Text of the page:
State of Conservation (SOC)
Huascarán National Park
UNESCO Extra-Budgetary Funds
International Assistance granted to the property
Requests Approved: 0
Total Amount Ap proved: 75,400USD
|1993||Training and awareness-raising activities for Huascaran National ...||20,000 USD|
|1989||Elaboration of a Master Plan for the Management of Huascaran ...||20,000 USD|
|1986||Support for associated training activities for park wardens of ...||5,300 USD|
|1986||Financial support for the implementation of the management plan ...||30,100 USD|
Factors* affecting the property identified in previous reports
- Possible Bill in Congress to reduce the level of legal protection (issue resolved)
- Inappropriate tourism development proposals (issue resolved)
- Overgrazing by domestic sheep (issue resolved)
- Excessive burning (issue resolved)
- Poaching by the military (issue resolved)
- Low financial resources (issue resolved)
- Cultural resources inventory of the site needed (issue resolved)
- New road proposal connected to mining activities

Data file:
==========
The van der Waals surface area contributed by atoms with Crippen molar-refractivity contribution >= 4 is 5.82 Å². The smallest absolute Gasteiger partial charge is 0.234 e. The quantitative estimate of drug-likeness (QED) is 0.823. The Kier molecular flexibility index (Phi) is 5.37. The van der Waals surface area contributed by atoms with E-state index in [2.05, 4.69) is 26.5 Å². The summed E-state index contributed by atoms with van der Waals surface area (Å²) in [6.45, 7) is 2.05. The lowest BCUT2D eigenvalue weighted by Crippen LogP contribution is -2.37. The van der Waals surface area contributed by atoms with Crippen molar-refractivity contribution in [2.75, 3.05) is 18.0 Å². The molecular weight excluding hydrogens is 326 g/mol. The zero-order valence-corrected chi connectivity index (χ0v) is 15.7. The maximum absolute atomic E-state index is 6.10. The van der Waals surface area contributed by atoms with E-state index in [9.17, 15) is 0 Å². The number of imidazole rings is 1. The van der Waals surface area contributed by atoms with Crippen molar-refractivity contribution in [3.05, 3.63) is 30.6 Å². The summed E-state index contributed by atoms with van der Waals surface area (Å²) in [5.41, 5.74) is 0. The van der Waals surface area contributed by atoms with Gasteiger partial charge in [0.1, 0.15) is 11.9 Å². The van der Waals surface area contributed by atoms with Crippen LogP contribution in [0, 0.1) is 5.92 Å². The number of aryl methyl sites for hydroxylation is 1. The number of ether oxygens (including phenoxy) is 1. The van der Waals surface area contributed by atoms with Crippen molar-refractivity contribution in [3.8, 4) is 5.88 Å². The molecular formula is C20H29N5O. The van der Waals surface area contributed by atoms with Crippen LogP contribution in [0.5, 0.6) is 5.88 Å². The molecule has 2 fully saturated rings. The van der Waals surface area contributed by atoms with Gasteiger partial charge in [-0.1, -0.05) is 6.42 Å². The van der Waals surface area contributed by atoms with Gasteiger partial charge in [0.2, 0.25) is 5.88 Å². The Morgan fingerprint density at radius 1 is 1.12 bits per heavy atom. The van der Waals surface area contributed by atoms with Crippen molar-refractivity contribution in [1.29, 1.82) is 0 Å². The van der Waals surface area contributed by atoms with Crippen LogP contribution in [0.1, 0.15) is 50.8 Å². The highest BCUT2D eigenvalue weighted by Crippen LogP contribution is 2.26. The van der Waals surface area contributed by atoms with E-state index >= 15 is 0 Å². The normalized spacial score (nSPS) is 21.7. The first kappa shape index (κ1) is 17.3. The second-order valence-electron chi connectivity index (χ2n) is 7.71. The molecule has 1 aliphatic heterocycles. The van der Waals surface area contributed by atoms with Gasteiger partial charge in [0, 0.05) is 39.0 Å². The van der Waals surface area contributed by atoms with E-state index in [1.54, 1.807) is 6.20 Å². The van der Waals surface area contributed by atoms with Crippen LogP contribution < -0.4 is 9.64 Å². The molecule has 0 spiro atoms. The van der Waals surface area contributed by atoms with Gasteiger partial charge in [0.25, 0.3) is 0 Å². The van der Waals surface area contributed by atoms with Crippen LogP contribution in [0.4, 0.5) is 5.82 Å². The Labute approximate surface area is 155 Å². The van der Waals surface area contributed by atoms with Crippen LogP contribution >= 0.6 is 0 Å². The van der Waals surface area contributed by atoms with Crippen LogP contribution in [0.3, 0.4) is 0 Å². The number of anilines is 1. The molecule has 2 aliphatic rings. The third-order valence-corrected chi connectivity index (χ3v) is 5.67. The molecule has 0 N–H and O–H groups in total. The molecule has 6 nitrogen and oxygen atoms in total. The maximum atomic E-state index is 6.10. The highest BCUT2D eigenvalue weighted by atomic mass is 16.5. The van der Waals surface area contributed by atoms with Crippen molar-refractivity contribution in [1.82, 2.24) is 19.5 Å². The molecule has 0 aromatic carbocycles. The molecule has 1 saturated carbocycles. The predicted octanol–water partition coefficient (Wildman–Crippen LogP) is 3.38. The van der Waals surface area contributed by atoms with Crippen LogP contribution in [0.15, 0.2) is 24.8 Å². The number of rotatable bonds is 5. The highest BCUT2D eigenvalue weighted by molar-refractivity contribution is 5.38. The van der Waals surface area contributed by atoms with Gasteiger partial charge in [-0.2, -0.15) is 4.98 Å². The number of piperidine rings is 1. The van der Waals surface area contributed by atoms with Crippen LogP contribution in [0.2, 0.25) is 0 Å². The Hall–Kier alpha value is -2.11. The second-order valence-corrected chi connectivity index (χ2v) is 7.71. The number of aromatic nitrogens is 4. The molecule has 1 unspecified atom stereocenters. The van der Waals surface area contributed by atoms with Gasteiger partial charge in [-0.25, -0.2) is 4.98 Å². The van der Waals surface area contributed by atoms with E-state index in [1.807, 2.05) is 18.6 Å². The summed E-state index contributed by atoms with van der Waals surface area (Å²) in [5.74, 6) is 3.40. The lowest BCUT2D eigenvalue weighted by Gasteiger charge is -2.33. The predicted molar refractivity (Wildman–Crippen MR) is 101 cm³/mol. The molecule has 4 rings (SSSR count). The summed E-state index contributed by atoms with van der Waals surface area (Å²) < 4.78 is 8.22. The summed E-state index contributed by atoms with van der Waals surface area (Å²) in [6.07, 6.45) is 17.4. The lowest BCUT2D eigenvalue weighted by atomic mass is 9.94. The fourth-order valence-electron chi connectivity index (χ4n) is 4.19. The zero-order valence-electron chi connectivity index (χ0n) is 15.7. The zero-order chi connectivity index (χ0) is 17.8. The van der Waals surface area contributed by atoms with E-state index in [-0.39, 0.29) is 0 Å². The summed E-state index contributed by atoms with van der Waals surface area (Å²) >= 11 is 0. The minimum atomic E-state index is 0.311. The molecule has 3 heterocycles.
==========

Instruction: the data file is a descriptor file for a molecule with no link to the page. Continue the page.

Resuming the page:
Current conservation issues
Twenty-second session of the Committee – pages 98 and 99 of Annex IV.
Twenty-third ordinary session of the Bureau – Chapter IV.37
New information: At its twenty-third session, the Bureau encouraged the State Party to give high priority to the preparation and implementation of a restoration programme and to submit a request for technical assistance. The Bureau further encouraged the State Party to give priority attention to implement key actions as proposed by IUCN and to provide regular progress reports on its implementation, including progress achieved in the implementation of key priorities identified by the working group established on the use of the Pachacoto-Yanashallay road. The Bureau requested the State Party to submit the first of these reports by 15 September 1999 and IUCN and the Centre to prepare a mission to be carried out in 2000. IUCN commends the State Party for seeking solutions to minimise the impacts on the Park from the temporary use of the central road, but considers that further review of this issue should await the provision of information from the State Party. No further information was provided by the State Party at the time of the preparation of this document.
Analysis and Conclusion
Link to the decision